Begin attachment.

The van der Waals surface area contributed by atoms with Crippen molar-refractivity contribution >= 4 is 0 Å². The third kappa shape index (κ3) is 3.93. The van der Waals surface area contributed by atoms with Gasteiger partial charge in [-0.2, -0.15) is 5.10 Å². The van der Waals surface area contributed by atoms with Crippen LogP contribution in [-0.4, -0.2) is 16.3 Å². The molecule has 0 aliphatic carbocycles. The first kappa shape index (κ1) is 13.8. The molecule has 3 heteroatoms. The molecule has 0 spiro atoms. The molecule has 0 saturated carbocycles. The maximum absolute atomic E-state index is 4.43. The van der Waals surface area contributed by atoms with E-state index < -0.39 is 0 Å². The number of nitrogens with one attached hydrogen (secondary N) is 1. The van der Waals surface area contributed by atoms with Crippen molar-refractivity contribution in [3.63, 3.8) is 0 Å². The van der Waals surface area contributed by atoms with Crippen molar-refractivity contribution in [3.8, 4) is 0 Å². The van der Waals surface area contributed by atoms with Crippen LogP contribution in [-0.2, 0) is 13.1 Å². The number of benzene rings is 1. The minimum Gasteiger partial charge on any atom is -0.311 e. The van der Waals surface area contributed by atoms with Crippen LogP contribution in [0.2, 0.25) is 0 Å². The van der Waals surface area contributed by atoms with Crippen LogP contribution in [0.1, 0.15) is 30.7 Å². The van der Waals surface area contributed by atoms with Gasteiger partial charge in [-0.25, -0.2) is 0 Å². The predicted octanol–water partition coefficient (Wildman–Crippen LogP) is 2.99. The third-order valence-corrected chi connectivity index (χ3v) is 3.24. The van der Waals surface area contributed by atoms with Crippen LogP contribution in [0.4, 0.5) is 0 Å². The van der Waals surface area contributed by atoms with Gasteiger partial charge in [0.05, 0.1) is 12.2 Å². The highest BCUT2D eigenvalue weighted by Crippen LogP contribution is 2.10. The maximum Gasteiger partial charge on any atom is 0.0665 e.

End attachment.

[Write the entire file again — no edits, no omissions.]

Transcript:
The van der Waals surface area contributed by atoms with Crippen molar-refractivity contribution >= 4 is 0 Å². The third kappa shape index (κ3) is 3.93. The van der Waals surface area contributed by atoms with Gasteiger partial charge in [-0.2, -0.15) is 5.10 Å². The van der Waals surface area contributed by atoms with Crippen LogP contribution in [-0.4, -0.2) is 16.3 Å². The molecule has 0 aliphatic carbocycles. The first kappa shape index (κ1) is 13.8. The molecule has 3 heteroatoms. The molecule has 0 spiro atoms. The molecule has 0 saturated carbocycles. The maximum absolute atomic E-state index is 4.43. The van der Waals surface area contributed by atoms with E-state index < -0.39 is 0 Å². The number of nitrogens with one attached hydrogen (secondary N) is 1. The van der Waals surface area contributed by atoms with Crippen molar-refractivity contribution in [3.63, 3.8) is 0 Å². The van der Waals surface area contributed by atoms with Crippen molar-refractivity contribution in [3.8, 4) is 0 Å². The van der Waals surface area contributed by atoms with Crippen LogP contribution in [-0.2, 0) is 13.1 Å². The number of benzene rings is 1. The minimum Gasteiger partial charge on any atom is -0.311 e. The van der Waals surface area contributed by atoms with Crippen LogP contribution in [0.2, 0.25) is 0 Å². The van der Waals surface area contributed by atoms with Crippen LogP contribution in [0.1, 0.15) is 30.7 Å². The van der Waals surface area contributed by atoms with Gasteiger partial charge in [-0.25, -0.2) is 0 Å². The predicted octanol–water partition coefficient (Wildman–Crippen LogP) is 2.99. The third-order valence-corrected chi connectivity index (χ3v) is 3.24. The van der Waals surface area contributed by atoms with Crippen LogP contribution in [0.4, 0.5) is 0 Å². The van der Waals surface area contributed by atoms with Gasteiger partial charge in [0.05, 0.1) is 12.2 Å². The highest BCUT2D eigenvalue weighted by Crippen LogP contribution is 2.10. The maximum Gasteiger partial charge on any atom is 0.0665 e.